Neuroimaging Technology in Court
Big Think’s recent article “How Neuroscience is Changing the Law”, discusses new neuroimaging technology that reveals how issues pertaining to crime and punishment are processed in the brain.
One of the ways neuroimaging technology can be utilized is for neural lie detection.
In 2010, the court case US vs Semrau was the first time a ruling was rendered on whether or not the fMRI-based lie detection technology could be considered valid evidence in court. The case involved Dr. Lorne Semrau who was being indicted for healthcare fraud. His lawyers were attempting to use fMRI scans to show that his testimonies were true.
However, “looking for lies in the neural architecture remains an imperfect science.” The current technology is able to detect differences in brain activity between when a subject is being deceptive and when they are being honest. However, there is no way to distinguish which brain responses come from a lie and which ones come from the truth.
It seems this technology has quite a ways to go before it can truly be used as admissible evidence in court. Even then, one has to think how this technology would work with pathological liars and sociopaths, who actually believe their lies to be the truth. How would a brain scan be able to find any evidence of deception in these types of suspects?
There is also potential for fMRIs to detect one’s tendency towards one mental state or another, which may help a jury decide what mental state the defendant was in when the crime was committed. Since every brain is different, wouldn’t it be difficult to categorize the brain’s reactions during various mental states, since everyone’s brain may react differently to different stimuli?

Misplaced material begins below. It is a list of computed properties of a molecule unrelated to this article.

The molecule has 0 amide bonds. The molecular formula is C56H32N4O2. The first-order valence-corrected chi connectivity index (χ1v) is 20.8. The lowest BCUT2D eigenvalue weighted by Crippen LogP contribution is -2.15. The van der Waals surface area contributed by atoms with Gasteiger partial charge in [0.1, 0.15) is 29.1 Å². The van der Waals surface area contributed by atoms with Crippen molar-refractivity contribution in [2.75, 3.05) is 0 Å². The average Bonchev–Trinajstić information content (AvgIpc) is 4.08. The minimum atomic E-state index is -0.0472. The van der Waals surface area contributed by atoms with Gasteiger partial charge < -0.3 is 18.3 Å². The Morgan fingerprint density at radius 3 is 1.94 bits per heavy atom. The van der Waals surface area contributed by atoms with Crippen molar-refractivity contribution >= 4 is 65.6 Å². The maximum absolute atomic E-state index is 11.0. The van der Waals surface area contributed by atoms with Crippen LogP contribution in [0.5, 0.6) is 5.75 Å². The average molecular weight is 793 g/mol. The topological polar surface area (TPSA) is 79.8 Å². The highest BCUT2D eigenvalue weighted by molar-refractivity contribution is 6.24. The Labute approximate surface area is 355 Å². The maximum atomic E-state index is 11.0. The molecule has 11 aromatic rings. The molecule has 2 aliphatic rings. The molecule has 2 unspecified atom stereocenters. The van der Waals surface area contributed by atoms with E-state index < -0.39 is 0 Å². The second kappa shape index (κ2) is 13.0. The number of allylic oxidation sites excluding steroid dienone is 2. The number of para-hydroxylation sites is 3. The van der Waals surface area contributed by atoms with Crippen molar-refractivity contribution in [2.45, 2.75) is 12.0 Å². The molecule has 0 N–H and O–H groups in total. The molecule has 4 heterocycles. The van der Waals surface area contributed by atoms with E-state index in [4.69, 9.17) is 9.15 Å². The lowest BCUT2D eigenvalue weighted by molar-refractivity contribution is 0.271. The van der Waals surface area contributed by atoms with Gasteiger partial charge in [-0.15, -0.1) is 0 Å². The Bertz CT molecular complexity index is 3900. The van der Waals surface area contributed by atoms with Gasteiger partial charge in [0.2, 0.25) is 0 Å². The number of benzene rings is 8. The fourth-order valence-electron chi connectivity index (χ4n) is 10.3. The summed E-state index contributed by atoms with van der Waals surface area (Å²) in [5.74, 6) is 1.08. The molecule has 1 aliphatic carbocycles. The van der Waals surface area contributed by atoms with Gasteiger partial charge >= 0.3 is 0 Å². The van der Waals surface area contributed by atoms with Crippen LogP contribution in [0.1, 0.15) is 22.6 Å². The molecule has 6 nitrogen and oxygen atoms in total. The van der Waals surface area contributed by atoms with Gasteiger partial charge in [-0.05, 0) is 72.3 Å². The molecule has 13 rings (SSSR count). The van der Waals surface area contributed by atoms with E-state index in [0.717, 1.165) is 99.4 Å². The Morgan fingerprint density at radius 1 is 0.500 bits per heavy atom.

Furthermore, the life-changing event of being arrested and charged with a crime would most definitely affect a person’s mental state; therefore, what appears in a brain scan taken after a suspect is charged would be very different from how their brain would have looked in a scan taken before the arrest. Since there is no way to obtain a scan of someone’s brain from the past, there is nothing for neurologists to compare it to.
Scientists are also attempting to utilize fMRIs to determine the accuracy of memories, a subject which we recently blogged about.
However, the way that the human brain processes memories has so many intricacies, and one has to wonder whether or not determining the accuracy of memories is truly possible. The human memory is highly suggestible, and false memories can be created. It is doubtful that technology could be developed that would distinguish between a true memory and a created one, since the subjects themselves would believe these created memories to be true.
It seems as though this technology is far from being developed enough for its results to be admissible in court. Even then, it sounds as though categorizing brain activity is proving to be a difficult process, perhaps one that can never truly be perfected. What do you think?